Friday, July 22, 2011

An 11-Year-Old's Profile in Courage

It is a good collection of boys, my son Sid's Midway Stealth baseball team. Two nights ago, they lost a tough playoff game after winning their previous two. It was a season of wins and losses on the field, in the life of the team and in the lives of our families.

The biggest victory came with the biggest loss for one of Sid's teammates. It was an unparalleled profile in courage, not just for him but for all the boys.

I don't know how many times I have watched a sports telecast to hear how one of the participating athletes had recently gone through a terrible loss, loss of a parent, sibling, someone close. Commentators talk about the bravery of the athlete, how they fight through the pain and grief and continue to perform, to live. We feel for those women and men. The stories help us appreciate and admire them. At these times, we are reminded of the important things in life, that we are witnessing humanity even as we enjoy what is “only a game.”

Still, most of these athletes are, while relatively young, are not children. Sid's teammate, Patrick is 11. In the middle of the season, Patrick lost his dad to a long battle with cancer. Patrick is winning his battle with courage.

Patrick had been missing from games and practice for weeks. He was along for his father's trips across the country to visit important people in his life, saying his last good-byes.

Like a lot of us, Russ Connors shared baseball with his son, Patrick, as an act of love. We show our sons and daughters that this baseball love is about so many things of life, not just learning how to win, how to lose, or even being good at the game. It's about more than fun. It is about a list of things that is too long to share in one sitting, in one life time. It is about things that are too big for an 11-year-old to understand and bigger than many of us grownups want to contemplate.

When someone dies, someone close to us, even as adults, we are often at a loss for what to do with ourselves—with others. Somehow, as parents, we want to be able to prepare our children to do what we have trouble doing ourselves—hopefully before we pass. We want our kids to be a little braver and on a path that is more mature than the one we strode. Credit Russ, because at age 11, Patrick learned enough of this lesson in love, love for a game, but more love for his father, that on the day of his father's death, he knew what he was supposed to do.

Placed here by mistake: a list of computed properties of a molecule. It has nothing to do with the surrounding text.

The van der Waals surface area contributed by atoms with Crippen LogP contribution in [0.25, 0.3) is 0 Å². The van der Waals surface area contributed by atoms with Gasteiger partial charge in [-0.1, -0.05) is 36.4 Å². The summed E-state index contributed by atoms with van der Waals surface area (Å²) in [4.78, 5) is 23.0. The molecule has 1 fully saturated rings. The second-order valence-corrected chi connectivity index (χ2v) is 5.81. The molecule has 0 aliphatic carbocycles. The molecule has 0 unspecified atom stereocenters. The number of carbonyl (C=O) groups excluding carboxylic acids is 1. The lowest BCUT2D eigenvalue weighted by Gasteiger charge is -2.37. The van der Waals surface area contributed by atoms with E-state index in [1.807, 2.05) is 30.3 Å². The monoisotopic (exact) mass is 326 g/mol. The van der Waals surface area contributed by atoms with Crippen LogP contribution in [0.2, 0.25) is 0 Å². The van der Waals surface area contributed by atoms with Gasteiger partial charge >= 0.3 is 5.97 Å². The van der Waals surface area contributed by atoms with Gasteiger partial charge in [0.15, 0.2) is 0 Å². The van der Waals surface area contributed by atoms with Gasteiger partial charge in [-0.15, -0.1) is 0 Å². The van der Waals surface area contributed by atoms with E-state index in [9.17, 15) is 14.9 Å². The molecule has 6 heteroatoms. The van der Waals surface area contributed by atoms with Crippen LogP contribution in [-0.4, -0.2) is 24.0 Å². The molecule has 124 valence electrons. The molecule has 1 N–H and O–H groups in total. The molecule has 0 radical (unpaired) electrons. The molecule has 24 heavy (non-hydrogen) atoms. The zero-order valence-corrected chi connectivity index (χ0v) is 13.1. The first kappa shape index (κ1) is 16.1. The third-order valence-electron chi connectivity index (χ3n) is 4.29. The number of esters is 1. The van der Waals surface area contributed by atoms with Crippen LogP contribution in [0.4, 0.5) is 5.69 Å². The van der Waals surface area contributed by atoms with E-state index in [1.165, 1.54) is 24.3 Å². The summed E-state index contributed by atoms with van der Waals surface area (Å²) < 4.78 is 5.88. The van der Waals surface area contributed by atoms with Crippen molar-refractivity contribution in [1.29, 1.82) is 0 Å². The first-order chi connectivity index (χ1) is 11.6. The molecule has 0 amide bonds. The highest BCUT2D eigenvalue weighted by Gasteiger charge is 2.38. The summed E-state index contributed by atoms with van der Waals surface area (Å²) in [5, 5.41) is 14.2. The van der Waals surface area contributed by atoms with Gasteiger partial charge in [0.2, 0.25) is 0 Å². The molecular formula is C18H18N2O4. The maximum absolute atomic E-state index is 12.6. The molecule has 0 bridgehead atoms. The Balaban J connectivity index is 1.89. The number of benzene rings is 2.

That evening, under a solid gray overcast sky, Patrick, in full uniform stepped out of the car of a family friend, who met a couple of the coaches to formally and gently deliver Patrick and some important pieces of the story of the day.

The stories were shared with us by family friends, while Patrick and the other boys took their warm-up cuts in the batting cage and did their drills on the field. We learned about the time that Patrick spent with his dad in the last days. We learned about how they shared baseball. We learned enough to know why, even on what is likely the hardest day of his life, Patrick was playing baseball.

We are told that Patrick said, “This is where my dad would want me to be." There was little question of that. It was the place for him to be, for him, his dad, his teammates and all of us who needed that life lesson.

The Midway Stealth won that evening's game with Patrick closing out the game on the mound, pitching a great inning of relief.

After the game, coach Jay, brought the boys out to right field, as he does after each game. I don't know much of what he said. What he and coaches Allen and Jason have said in those team meetings over the course of the season has produced some lessons for the boys in how to be the important young men they have been for each other throughout the season. What he said definitely prepared the boys to be there for Patrick that night and beyond.